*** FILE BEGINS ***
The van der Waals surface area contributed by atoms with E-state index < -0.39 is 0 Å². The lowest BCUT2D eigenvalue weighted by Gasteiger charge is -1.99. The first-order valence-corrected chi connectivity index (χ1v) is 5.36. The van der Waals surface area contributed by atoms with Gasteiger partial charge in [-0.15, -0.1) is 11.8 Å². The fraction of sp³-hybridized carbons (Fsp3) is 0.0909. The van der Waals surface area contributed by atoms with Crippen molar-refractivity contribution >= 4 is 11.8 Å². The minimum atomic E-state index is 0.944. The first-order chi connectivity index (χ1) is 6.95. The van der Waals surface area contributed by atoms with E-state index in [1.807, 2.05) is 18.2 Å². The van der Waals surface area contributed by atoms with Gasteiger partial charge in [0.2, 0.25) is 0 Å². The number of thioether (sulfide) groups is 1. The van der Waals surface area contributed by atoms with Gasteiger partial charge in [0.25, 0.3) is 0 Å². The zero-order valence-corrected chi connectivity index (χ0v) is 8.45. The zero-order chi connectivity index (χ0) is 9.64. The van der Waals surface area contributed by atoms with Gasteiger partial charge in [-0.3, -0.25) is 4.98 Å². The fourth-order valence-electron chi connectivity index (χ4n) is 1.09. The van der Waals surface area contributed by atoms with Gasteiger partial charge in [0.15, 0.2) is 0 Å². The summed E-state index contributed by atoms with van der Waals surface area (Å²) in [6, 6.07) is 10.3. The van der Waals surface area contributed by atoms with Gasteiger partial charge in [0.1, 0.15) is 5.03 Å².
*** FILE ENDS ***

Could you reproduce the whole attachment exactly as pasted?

The van der Waals surface area contributed by atoms with E-state index < -0.39 is 0 Å². The lowest BCUT2D eigenvalue weighted by Gasteiger charge is -1.99. The first-order valence-corrected chi connectivity index (χ1v) is 5.36. The van der Waals surface area contributed by atoms with Gasteiger partial charge in [-0.15, -0.1) is 11.8 Å². The fraction of sp³-hybridized carbons (Fsp3) is 0.0909. The van der Waals surface area contributed by atoms with Crippen molar-refractivity contribution >= 4 is 11.8 Å². The minimum atomic E-state index is 0.944. The first-order chi connectivity index (χ1) is 6.95. The van der Waals surface area contributed by atoms with E-state index in [1.807, 2.05) is 18.2 Å². The van der Waals surface area contributed by atoms with Gasteiger partial charge in [0.2, 0.25) is 0 Å². The number of thioether (sulfide) groups is 1. The van der Waals surface area contributed by atoms with Gasteiger partial charge in [0.25, 0.3) is 0 Å². The zero-order valence-corrected chi connectivity index (χ0v) is 8.45. The zero-order chi connectivity index (χ0) is 9.64. The van der Waals surface area contributed by atoms with Gasteiger partial charge in [-0.3, -0.25) is 4.98 Å². The fourth-order valence-electron chi connectivity index (χ4n) is 1.09. The van der Waals surface area contributed by atoms with Gasteiger partial charge in [0.15, 0.2) is 0 Å². The summed E-state index contributed by atoms with van der Waals surface area (Å²) in [6, 6.07) is 10.3. The van der Waals surface area contributed by atoms with Gasteiger partial charge in [0.1, 0.15) is 5.03 Å².